This thesis explores the relationship between gender policy, gender culture, and political participation in unified Germany. It investigates the extent to which political regimes shape citizens' attitudes towards gender roles and examines the effect of such attitudes on women's participation in politics. The thesis is divided into three parts: The first part explores the differences in gender regime types between the former German Democratic Republic and Federal Republic of Germany during the Cold War period. Building on existing studies, the analysis considers how generations that were socialised in the divided Germany differ in their attitudes toward gender roles. It finds that citizens from West Germany are more socially conservative than citizens from the East. The second part of the thesis tests the effects of these traditional gender attitudes on citizens' participation, focusing on party membership. The analysis highlights that gender gaps in formal political participation in unified Germany still exist, but that these gaps are smaller in the new federal states. The investigation further shows that traditional gender attitudes exert a negative effect on women’s political engagement beyond the predictive power of socio-economic and demographic factors. The final part of this thesis casts a critical look at the political controversy in Germany over the introduction of a cash-for-care subsidy (the so-called Betreuungsgeld). It explores the normative assumptions and ideas about gender roles that have been promoted by Germany's main political parties throughout the policy negotiation process. Using a combination of qualitative and quantitative methods, the research presented in this thesis draws on, and contributes to, studies on gender, welfare states, political socialisation, and political participation.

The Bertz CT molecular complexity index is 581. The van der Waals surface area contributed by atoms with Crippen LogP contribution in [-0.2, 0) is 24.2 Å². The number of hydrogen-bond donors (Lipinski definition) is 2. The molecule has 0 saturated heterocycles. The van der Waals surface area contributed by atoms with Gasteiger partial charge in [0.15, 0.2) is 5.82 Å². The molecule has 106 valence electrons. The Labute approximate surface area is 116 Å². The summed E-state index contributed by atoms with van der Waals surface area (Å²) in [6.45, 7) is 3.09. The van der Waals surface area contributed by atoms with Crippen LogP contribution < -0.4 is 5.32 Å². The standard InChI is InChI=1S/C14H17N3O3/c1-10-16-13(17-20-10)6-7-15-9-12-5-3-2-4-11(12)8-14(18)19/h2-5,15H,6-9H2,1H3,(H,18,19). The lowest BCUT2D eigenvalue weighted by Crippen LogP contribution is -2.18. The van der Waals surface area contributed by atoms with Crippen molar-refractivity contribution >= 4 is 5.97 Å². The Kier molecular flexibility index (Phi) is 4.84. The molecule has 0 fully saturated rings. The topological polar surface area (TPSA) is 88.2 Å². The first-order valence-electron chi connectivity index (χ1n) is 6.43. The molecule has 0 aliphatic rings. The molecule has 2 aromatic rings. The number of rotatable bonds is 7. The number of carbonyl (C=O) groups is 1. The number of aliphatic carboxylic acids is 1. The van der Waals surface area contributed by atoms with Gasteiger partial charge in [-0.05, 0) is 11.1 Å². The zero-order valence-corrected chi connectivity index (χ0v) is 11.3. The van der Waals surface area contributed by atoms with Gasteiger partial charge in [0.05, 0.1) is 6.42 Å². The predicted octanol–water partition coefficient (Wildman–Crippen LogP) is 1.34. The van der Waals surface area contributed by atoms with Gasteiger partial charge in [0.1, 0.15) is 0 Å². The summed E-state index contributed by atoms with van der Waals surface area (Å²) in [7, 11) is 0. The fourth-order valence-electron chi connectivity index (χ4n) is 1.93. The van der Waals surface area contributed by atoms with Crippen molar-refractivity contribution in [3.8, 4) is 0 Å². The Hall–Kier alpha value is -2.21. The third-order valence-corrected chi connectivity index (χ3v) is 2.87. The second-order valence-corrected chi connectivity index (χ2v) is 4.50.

|Contributors||De Vries, Catherine; Sasse, Gwendolyn|
|Publisher||University of Oxford|
|Source Sets||Ethos UK|
|Type||Electronic Thesis or Dissertation|
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